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How to Safely Use Supplements

How to Safely Use Supplements

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How to Safely Use SupplementsSeveral different vitamins, minerals and dietary aides are safe over a variety of usage regimens.  Water soluble vitamins, amino acids and most soluble fibers are examples of supplements that can be taken liberally.  Yet, certain nutritional supplements demand a small amount of knowledge prior to consumption.  Understanding the difference between these supplements can prevent several patterns of misuse.

Absorption Differences

Many vitamins fall under the category of water soluble, which means they can dissolve easily in water.  Zinc, calcium, and magnesium are examples of water soluble vitamins.  Water soluble vitamins and minerals do not accumulate in bodily tissues the way other kinds of vitamins do.

Fat soluble vitamins preferentially bind to triglyceride molecules and binding points.  Vitamins A, E, and K are fat soluble and require proper planning before continual use.  Toxic buildups of fat soluble vitamins are highly possible if care is not taken.

Most Common Toxicities

The difference between fat and water soluble vitamins lies at the heart of most supplement-induced maladies.  Many reported toxicities are later traced back to a multivitamin or an unusual diet that is rich in a particular fat soluble vitamin.  Those who consume fatty organ meats are more likely to incur vitamin A toxicity, for example.

Common Supplements

If taken in the right amounts, supplements can be very beneficial to your body, such as melatonin, iron supplements, and multivitamins.

Melatonin can assist with sleeping issues, such as insomnia.

Iron supplements can increase your workout power while exercising, they can help you sleep better overnight, and they can assist your body in fighting off injections.

Vitamin A supplements can help improve your immune system, vision, and red blood cell productions.

Vitamin B supplements can help regulate your blood pressure and insure your insulin system is working correctly.

Vitamin C helps support and repair your bodily tissues,

All supplements, however, should be used with caution and in proper dosages.  Check with a nutritionist to get your recommended doses.

Less Common Supplements

Modern society embraces certain vitamins and minerals.  Other dietary aides are a bit more unknown, which often leads to misuse and health concerns.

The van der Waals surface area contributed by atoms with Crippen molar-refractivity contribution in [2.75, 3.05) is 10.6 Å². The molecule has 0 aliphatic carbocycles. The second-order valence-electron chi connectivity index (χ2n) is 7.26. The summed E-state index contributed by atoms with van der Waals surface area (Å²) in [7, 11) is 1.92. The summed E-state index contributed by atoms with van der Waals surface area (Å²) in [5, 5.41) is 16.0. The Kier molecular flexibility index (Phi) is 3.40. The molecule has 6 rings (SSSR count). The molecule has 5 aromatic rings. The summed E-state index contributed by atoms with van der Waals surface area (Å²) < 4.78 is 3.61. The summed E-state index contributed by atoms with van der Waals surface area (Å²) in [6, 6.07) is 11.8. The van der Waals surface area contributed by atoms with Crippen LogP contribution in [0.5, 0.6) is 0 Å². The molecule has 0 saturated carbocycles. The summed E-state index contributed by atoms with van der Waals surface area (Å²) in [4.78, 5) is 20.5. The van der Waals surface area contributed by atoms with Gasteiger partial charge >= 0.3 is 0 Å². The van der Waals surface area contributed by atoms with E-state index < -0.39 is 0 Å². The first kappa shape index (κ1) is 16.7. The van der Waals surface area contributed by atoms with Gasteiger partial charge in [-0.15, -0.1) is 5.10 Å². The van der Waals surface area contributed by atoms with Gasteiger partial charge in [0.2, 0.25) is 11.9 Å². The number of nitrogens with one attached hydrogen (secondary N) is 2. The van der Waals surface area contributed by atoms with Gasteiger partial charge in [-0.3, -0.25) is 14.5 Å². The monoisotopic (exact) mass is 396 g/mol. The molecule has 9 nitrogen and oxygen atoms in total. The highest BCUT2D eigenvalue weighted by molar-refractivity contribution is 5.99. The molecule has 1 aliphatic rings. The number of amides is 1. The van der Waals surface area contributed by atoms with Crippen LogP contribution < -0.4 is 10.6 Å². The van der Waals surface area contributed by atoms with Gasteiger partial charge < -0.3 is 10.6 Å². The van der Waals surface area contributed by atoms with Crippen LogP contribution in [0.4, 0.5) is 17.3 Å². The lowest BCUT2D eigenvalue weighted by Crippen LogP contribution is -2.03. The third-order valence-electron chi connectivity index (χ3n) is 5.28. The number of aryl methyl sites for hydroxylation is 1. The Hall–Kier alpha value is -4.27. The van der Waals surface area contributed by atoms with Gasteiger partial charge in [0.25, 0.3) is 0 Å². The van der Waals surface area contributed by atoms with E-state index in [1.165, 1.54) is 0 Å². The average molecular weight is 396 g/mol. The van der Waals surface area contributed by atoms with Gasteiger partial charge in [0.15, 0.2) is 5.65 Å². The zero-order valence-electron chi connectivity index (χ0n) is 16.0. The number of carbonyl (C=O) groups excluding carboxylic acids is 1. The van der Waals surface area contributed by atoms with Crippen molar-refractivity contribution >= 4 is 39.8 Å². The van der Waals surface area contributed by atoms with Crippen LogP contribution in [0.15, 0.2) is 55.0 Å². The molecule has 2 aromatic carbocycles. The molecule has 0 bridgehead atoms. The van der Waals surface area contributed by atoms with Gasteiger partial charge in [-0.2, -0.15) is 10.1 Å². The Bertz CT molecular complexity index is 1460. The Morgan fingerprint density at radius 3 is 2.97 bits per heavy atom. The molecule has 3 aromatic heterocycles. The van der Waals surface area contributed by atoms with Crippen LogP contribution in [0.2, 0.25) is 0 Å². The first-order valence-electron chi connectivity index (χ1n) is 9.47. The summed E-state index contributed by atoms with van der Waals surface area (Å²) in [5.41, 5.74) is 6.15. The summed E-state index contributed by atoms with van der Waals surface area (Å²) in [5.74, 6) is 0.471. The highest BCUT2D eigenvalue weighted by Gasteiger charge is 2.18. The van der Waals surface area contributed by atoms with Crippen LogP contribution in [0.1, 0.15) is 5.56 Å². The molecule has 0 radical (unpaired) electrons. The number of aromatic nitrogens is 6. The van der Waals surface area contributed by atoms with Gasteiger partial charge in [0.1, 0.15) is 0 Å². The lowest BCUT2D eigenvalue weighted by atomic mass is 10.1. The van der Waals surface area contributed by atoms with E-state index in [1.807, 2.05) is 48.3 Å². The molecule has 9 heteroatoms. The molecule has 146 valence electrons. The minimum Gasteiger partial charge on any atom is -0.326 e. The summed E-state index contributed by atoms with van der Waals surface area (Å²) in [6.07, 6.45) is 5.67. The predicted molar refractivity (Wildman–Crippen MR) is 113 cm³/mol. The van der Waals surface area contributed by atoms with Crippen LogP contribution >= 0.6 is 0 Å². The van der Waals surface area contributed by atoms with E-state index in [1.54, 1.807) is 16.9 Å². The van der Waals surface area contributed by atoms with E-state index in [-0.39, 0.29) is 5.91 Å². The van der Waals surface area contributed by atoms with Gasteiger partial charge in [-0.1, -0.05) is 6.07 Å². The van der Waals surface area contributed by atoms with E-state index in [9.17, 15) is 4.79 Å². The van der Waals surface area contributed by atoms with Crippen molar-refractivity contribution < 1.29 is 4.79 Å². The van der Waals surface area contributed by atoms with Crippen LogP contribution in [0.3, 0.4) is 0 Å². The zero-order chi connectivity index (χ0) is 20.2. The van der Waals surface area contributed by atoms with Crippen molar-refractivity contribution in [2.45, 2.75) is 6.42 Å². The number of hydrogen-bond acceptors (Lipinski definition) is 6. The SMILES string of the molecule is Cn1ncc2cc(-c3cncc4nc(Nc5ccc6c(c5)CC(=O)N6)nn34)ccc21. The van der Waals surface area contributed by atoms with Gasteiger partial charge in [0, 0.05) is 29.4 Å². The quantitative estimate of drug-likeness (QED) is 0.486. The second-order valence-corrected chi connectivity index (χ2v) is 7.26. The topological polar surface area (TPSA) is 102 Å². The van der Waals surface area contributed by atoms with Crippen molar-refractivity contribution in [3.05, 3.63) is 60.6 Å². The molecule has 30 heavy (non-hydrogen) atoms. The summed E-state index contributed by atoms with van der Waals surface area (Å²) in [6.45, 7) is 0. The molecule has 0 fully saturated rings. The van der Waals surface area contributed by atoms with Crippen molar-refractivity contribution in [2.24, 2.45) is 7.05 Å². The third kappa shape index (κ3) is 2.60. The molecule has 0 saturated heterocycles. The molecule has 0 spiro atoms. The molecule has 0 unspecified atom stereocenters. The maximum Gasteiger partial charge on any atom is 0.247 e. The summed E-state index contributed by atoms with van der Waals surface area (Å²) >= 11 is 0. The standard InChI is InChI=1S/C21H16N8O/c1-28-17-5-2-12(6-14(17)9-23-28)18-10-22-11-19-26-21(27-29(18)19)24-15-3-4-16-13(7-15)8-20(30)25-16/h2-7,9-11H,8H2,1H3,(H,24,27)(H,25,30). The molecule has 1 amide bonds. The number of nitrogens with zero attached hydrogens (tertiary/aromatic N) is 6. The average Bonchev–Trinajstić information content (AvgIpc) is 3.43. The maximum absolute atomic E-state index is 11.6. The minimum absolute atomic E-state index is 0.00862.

Fish oil and omega-3 fatty acids are becoming an increasingly prevalent supplement choice.  Many food manufacturers are also boosting the healthy properties of their foods by including omega-3 fatty acids in their products.  Omega-3 consumption presents a certain caveat, however.  High blood serum levels of omega-3 fatty acids are responsible for a blood thinner effect.  Those who take blood thinners will often be warned upon prescription.  Few understand that high intake of fish oil and omega-3 supplements will invariably lead to thinner blood.  Those who are at higher risk of life threatening injury, such as police officers, fire fighters or soldiers, should reduce their fish oil consumption to one teaspoon per day.

Fiber products require special differentiation in order to prevent supplement misuse.  Fiber supplements are divided into two different types.  Soluble fiber dissolves readily in water to create a gelatin-like sludge.  Insoluble fiber is more of “bulking” agent and does not dissolve in water.  Soluble fiber supplements include inulin and flax seed meal, while insoluble fiber is typically found as psyllium husk.

The most common misuse of fiber supplements is caused by a lack of water during consumption.  At least one full glass of water should be consumed with each serving of fiber in order to prevent choking.

Many individuals also fail to differentiate between the two fiber sources.  This mistake often leads to the problems with bowel movements.  Soluble fiber supplements are safe for regular consumption and are an integral part of a healthy intestinal system.  Insoluble fiber is meant to induce a bowel movement and is not meant for regular use.

Educate yourself on the different supplements before you use them.  It can prevent major complications to your health in the long run.

Emily Ferris is a freelance writer who writes about nutrition issues. 

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